Project description:Importance:APOL1 genotypes are associated with kidney diseases in African American individuals and may influence cardiovascular disease and mortality risk, but findings have been inconsistent. Objective:To discern whether high-risk APOL1 genotypes are associated with cardiovascular disease and stroke in postmenopausal African American women, who are at high risk for these outcomes. Design, Setting, and Participants:The Women's Health Initiative is a prospective cohort that enrolled 161?838 postmenopausal women into clinical trials and an observational study between 1993 and 1998. This study includes 11?137 African American women participants who had a clinical event from enrollment to June 2014. Data analyses were completed from January 2017 to August 2017. Exposures:The variants of APOL1 were genotyped or imputed from whole-exome sequencing. Main Outcomes and Measures:Incident coronary heart disease, stroke and heart failure subtypes, and overall and cause-specific mortality were adjudicated from hospital records and death certificates. Estimated incidence rates were determined for each outcome and hazard ratios (HR) and 95% CIs for the associations of APOL1 groups with outcomes. Results:The mean (SD) age of participants was 61.7 (7.1) years. Carriers of high-risk APOL1 variants (n?=?1370; 12.3%) had higher prevalence of hypertension, use of cholesterol-lowering medications, and reduced estimated glomerular filtration rate (eGFR). After a mean (SD) of 11.0 (3.6) years, carriers of high-risk APOL1 variants had a higher incidence rate of hospitalized heart failure with preserved ejection fraction (HFpEF) than low-risk carriers did but showed no differences for other outcomes. In adjusted models, there was a significant 58% increased hazard of hospitalized HFpEF (HR, 1.58 [95% CI, 1.03-2.41]) among carriers of high-risk APOL1 variants compared with carriers of low-risk APOL1 variants. The association with HFpEF was attenuated (HR?=?1.50 [95% CI, 0.98-2.30]) and no longer significant when adjusting for baseline eGFR. Conclusions and Relevance:Status as a carrier of a high-risk APOL1 genotype was associated with HFpEF hospitalization among postmenopausal women, which is partly accounted for by baseline kidney function. These findings do not support an association of high-risk APOL1 genotypes with coronary heart disease, stroke, or mortality in postmenopausal African American women.
Project description:Common apolipoprotein L1 (APOL1) variants are associated with increased risk of progressive CKD; however, not all individuals with high-risk APOL1 variants experience CKD progression. Identification of factors contributing to heterogeneity has important scientific and clinical implications.Using multivariable Cox models, we analyzed data from 693 participants in the African American Study of Kidney Disease and Hypertension to identify factors that modify the association between APOL1 genotypes and CKD progression (doubling of serum creatinine or incident ESRD).Participant mean age was 54 years old, median GFR was 49 ml/min per 1.73 m(2), and 23% had the APOL1 high-risk genotype (two copies of the high-risk allele). Over a mean follow-up of 7.8 years, 288 (42%) participants experienced CKD progression. As previously reported, the high-risk genotype was associated with higher risk of CKD progression compared with the low-risk genotype (hazard ratio [HR], 1.88; 95% confidence interval [95% CI], 1.46 to 2.41). Although we found some suggestion that obesity (HR, 1.48; 95% CI, 1.05 to 2.08 and HR, 2.44; 95% CI, 1.66 to 3.57 for body mass index ? 30 versus <30 kg/m(2); P interaction =0.04) and increased urinary excretion of urea nitrogen (HR, 1.43; 95% CI, 0.98 to 2.09 versus HR, 2.33; 95% CI, 1.65 to 3.30 for urine urea nitrogen ? 8 versus <8 g/d; P interaction =0.04) were associated with lower APOL1-associated risk for CKD progression, these findings were not robust in sensitivity analyses with alternative cut points. No other sociodemographic (e.g., education and income), clinical (e.g., systolic BP and smoking), or laboratory (e.g., net endogenous acid production, urinary sodium and potassium excretions, 25-hydroxy vitamin D, intact parathyroid hormone, or fibroblast growth factor 23) variables modified the association between APOL1 and CKD progression (P interaction >0.05 for each).Sociodemographic factors and common risk factors for CKD progression do not seem to alter APOL1-related CKD progression. Additional investigation is needed to identify nontraditional factors that may affect the association between APOL1 and progressive CKD.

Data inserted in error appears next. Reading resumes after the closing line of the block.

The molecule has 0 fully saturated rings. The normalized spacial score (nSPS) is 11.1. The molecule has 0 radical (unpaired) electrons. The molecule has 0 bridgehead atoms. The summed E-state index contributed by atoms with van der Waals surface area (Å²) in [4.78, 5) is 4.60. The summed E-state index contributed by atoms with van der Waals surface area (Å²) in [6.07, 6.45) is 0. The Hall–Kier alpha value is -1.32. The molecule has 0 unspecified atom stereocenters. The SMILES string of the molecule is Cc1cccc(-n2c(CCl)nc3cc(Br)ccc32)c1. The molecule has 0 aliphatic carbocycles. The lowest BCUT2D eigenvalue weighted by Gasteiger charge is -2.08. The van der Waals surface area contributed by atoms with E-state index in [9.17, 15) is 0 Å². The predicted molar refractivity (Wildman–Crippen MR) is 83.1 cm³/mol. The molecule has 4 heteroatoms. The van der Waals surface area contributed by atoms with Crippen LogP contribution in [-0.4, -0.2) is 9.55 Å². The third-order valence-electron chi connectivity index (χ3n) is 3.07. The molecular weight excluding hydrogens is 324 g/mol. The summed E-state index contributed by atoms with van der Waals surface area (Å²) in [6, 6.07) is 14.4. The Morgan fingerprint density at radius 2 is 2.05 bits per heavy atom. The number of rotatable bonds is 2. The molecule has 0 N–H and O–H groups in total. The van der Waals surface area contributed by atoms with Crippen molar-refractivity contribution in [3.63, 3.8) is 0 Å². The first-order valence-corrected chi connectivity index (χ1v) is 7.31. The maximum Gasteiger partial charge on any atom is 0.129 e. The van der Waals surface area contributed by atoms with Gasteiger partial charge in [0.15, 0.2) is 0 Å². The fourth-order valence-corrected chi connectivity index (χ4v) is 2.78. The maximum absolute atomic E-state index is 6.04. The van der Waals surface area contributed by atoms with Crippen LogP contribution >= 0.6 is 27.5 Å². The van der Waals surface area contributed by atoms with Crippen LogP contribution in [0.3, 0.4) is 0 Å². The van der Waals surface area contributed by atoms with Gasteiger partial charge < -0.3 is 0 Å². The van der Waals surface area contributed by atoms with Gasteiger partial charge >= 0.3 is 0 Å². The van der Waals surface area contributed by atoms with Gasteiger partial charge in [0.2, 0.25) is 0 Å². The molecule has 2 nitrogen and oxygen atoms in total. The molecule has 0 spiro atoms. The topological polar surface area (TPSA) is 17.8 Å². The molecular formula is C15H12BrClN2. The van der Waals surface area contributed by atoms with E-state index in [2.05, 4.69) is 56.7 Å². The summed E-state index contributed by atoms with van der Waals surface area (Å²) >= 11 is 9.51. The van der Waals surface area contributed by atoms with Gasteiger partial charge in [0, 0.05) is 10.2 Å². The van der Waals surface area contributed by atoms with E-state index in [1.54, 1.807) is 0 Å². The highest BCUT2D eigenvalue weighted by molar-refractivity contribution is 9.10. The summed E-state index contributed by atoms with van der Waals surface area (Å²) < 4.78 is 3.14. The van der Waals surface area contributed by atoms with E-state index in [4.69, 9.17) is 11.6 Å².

Project description:<h4>Objective</h4>To assess the risk of preterm birth associated with nonsteroidal anti-inflammatory drugs (NSAIDs), focusing on early exposure in the period from conception to 22 weeks of gestation (WG).<h4>Design</h4>National population-based retrospective cohort study.<h4>Setting</h4>The French National Health Insurance Database that includes hospital discharge data and health claims data.<h4>Population</h4>Singleton pregnancies (2012-2014) with a live birth occurring after 22WG from women between 15 and 45 years old and insured the year before the first day of gestation and during pregnancy were included. We excluded pregnancies for which anti-inflammatory medications were dispensed after 22WG.<h4>Methods</h4>The association between exposure and risk of preterm birth was evaluated with GEE models, adjusting on a large number of covariables, socio-demographic variables, maternal comorbidities, prescription drugs and pregnancy complications.<h4>Main outcome measures</h4>Prematurity, defined as a birth that occurred before 37WG.<h4>Results</h4>Among our 1 598 330 singleton pregnancies, early exposure to non-selective NSAIDs was associated with a significantly increased risk of preterm birth, regardless of the severity of prematurity: adjusted odds ratio (aOR) = 1.76 (95% CI 1.54-2.00) for extreme prematurity (95% CI 22-27WG), 1.28 (95% CI 1.17-1.40) for moderate prematurity (28-31WG) and 1.08 (95% CI 1.05-1.11) for late prematurity (32-36WG), with non-overlapping confidence intervals. We identified five NSAIDs for which the risk of premature birth was significantly increased: ketoprofen, flurbiprofen, nabumetone, etodolac and indomethacin: for the latter, aOR = 1.92 (95% CI 1.37-2.70) with aOR = 9.33 (95% CI 3.75-23.22) for extreme prematurity.<h4>Conclusion</h4>Overall, non-selective NSAID use (delivered outside hospitals) during the first 22WG was found to be associated with an increased risk of prematurity. However, the association differs among NSAIDs.<h4>Tweetable abstract</h4>French study for which early exposure to non-selective NSAIDs was associated with increased risk of prematurity.